A Few Unique Reads We Might Suggest Are…
“…Orion has become a focal point in an extraordinarily rich period of nature writing, and it has remained true to that core conviction, though the magazine has evolved into a bimonthly and the range of its interests has broadened to include not only environmental but cultural concerns.
Orion’s mission is to inform, inspire, and engage individuals and grassroots organizations in becoming a significant cultural force for healing nature and community.”
“the Claremont Review is a magazine that showcases inspiring young adult writers, aged 13-19. We publish poetry, fiction, drama and art, twice a year, spring and fall. If you are interested in submitting your work check out our submission guidelines.
We strongly encourage students, teachers and libraries to subscribe to this tremendous resource and critical venue for young writers to voice their talent.”
“Ms. was the first national magazine to make feminist voices audible, feminist journalism tenable, and a feminist worldview available to the public.
Today, the magazine remains an interactive enterprise in which an unusually diverse readership is simultaneously engaged with each other and the world. The modern Ms. boasts the most extensive coverage of international women’s issues of any magazine available in the United States.”
“The Chronicle of Higher Education is the No. 1 source of news, information, and jobs for college and university faculty members and administrators.”
“Astounding/Analog (often all-encompassingly just called ASF) is often considered the magazine where science fiction grew up. When editor John W. Campbell took over in 1938, he brought to Astounding an unprecedented insistence on placing equal emphasis on both words of “science fiction.” No longer satisfied with gadgetry and action per se, Campbell demanded that his writers try to think out how science and technology might really develop in the future-and, most importantly, how those changes would affect the lives of human beings. The new sophistication soon made Astounding the undisputed leader in the field, and Campbell began to think the old title was too “sensational” to reflect what the magazine was actually doing. He chose “Analog” in part because he thought of each story as an “analog simulation” of a possible future, and in part because of the close analogy he saw between the imagined science in the stories he was publishing and the real science being done in laboratories around the world.”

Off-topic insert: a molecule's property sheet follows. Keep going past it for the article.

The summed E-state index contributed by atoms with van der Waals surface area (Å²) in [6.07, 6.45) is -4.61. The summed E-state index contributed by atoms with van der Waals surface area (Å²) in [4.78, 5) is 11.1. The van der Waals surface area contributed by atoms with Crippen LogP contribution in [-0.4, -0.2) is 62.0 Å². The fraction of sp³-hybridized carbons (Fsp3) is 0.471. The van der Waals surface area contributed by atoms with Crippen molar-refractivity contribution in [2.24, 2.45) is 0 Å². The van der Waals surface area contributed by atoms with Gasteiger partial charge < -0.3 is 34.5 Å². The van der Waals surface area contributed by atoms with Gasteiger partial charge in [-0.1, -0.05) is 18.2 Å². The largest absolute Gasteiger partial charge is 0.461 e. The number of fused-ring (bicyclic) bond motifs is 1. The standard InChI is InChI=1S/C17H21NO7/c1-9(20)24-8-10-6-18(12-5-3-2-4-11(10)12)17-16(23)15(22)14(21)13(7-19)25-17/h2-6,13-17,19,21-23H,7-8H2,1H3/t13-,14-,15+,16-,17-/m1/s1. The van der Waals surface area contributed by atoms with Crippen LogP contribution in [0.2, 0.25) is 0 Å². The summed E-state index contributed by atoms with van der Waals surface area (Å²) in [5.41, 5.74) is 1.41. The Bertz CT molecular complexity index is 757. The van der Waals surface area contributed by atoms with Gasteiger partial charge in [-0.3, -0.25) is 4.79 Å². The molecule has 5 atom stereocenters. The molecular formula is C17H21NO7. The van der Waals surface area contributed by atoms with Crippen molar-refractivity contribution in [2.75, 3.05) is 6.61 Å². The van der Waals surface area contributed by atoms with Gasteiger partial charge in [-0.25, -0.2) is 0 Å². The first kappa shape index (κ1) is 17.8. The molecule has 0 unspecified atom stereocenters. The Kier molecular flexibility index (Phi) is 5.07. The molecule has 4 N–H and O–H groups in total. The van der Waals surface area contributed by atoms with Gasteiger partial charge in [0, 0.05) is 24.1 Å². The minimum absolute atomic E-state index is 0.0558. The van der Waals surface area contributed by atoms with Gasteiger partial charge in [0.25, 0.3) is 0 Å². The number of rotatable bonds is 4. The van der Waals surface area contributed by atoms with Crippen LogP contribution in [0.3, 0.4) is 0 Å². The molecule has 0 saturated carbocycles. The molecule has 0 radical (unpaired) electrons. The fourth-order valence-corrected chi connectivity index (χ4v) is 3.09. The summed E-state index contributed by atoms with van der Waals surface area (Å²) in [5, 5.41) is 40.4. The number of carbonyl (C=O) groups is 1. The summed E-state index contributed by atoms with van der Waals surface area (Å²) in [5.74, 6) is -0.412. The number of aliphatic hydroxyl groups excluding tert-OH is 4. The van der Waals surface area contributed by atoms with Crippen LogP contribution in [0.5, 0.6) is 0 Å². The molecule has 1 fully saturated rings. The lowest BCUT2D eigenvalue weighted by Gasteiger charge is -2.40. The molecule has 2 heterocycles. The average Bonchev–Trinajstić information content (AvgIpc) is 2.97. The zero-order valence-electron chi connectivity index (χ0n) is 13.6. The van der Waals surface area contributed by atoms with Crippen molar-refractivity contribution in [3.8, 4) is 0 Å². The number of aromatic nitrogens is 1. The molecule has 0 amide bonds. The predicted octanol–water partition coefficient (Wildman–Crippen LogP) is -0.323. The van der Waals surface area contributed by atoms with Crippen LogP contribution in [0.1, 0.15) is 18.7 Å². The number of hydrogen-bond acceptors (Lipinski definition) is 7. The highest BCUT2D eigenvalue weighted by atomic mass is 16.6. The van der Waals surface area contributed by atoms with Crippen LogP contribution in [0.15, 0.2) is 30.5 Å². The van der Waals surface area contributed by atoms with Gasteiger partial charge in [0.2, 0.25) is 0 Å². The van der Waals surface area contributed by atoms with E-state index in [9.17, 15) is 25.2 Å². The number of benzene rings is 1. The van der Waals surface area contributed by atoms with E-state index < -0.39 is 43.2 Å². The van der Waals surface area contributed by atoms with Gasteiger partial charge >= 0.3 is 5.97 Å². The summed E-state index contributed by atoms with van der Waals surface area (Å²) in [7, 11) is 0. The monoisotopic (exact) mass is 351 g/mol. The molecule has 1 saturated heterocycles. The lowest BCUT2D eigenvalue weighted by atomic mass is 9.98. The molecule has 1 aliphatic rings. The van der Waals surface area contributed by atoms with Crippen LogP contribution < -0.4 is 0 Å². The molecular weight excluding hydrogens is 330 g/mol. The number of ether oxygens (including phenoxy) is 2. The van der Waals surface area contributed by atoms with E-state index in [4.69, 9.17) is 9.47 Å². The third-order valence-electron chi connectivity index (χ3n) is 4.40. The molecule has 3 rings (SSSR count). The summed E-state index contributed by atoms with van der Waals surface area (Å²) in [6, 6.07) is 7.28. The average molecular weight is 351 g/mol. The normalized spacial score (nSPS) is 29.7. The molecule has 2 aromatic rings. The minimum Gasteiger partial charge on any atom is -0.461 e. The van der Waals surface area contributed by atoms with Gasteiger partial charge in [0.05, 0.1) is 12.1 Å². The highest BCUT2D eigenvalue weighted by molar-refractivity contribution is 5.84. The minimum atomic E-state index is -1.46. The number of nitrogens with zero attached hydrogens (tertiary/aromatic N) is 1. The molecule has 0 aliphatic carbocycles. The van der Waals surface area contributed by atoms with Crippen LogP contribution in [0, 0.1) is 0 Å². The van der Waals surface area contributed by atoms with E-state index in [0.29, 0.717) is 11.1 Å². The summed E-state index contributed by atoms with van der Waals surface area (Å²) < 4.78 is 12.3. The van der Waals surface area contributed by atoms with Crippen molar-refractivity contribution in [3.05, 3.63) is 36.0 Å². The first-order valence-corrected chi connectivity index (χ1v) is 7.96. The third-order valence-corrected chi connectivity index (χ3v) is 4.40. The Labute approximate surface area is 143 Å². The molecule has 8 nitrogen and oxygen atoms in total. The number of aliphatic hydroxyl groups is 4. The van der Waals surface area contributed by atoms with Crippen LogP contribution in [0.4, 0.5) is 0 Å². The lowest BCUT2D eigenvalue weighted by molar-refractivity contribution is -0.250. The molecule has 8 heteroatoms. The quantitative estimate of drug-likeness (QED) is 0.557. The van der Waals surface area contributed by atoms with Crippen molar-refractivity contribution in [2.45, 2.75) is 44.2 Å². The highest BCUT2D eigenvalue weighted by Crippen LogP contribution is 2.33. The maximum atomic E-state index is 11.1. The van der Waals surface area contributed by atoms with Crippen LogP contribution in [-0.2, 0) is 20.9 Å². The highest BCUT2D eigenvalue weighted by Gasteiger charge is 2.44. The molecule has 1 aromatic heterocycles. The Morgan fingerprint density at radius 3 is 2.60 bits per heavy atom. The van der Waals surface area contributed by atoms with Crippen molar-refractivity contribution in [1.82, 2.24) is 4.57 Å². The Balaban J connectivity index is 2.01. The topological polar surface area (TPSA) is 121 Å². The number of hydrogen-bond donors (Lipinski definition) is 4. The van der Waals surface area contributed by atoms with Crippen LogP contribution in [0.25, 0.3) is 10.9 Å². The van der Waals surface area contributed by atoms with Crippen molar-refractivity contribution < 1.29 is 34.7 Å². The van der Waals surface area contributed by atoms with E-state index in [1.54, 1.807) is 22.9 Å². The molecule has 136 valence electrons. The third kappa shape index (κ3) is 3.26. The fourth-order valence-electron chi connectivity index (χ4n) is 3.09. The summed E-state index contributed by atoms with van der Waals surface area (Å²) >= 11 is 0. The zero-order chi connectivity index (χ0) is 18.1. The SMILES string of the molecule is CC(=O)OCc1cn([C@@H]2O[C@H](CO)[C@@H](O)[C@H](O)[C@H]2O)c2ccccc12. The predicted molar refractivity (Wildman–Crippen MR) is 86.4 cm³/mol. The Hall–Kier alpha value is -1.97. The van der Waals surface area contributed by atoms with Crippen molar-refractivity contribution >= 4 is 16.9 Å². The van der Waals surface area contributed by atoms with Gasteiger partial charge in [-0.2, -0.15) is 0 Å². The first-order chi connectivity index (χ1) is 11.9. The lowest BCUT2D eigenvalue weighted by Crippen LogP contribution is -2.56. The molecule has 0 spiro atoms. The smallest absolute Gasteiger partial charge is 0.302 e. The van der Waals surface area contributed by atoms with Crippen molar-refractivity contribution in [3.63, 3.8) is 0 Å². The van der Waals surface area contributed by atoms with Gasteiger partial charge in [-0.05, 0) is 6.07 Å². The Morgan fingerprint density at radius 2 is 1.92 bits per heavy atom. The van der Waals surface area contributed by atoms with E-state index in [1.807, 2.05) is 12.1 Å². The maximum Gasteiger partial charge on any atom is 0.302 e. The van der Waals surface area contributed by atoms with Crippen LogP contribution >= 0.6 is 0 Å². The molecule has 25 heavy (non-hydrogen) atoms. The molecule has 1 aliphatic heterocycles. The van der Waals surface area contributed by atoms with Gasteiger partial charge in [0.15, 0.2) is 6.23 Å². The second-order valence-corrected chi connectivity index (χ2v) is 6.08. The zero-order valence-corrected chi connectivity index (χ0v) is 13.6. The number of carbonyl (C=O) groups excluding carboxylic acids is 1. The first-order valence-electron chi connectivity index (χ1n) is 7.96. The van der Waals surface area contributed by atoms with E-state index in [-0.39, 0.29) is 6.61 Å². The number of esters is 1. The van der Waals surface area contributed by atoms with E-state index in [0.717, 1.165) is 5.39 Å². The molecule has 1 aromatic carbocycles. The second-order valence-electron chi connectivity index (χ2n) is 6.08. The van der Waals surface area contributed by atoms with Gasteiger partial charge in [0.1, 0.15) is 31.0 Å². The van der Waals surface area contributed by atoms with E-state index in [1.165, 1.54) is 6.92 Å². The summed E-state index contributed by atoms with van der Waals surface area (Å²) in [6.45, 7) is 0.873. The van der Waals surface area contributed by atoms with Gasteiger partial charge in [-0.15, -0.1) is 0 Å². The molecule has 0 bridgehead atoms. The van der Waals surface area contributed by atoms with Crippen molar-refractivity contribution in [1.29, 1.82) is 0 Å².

“Our literacy & language arts magazines for toddlers to teens build reading skills with selections from the best children’s writers and illustrators from around the world. Our nonfiction magazines in history & culture and science & ideas bring the excitement of discovery to young readers ages 3 and up. Well-researched articles, magnificent photos, and hands-on activities make learning about our world fun and engaging.”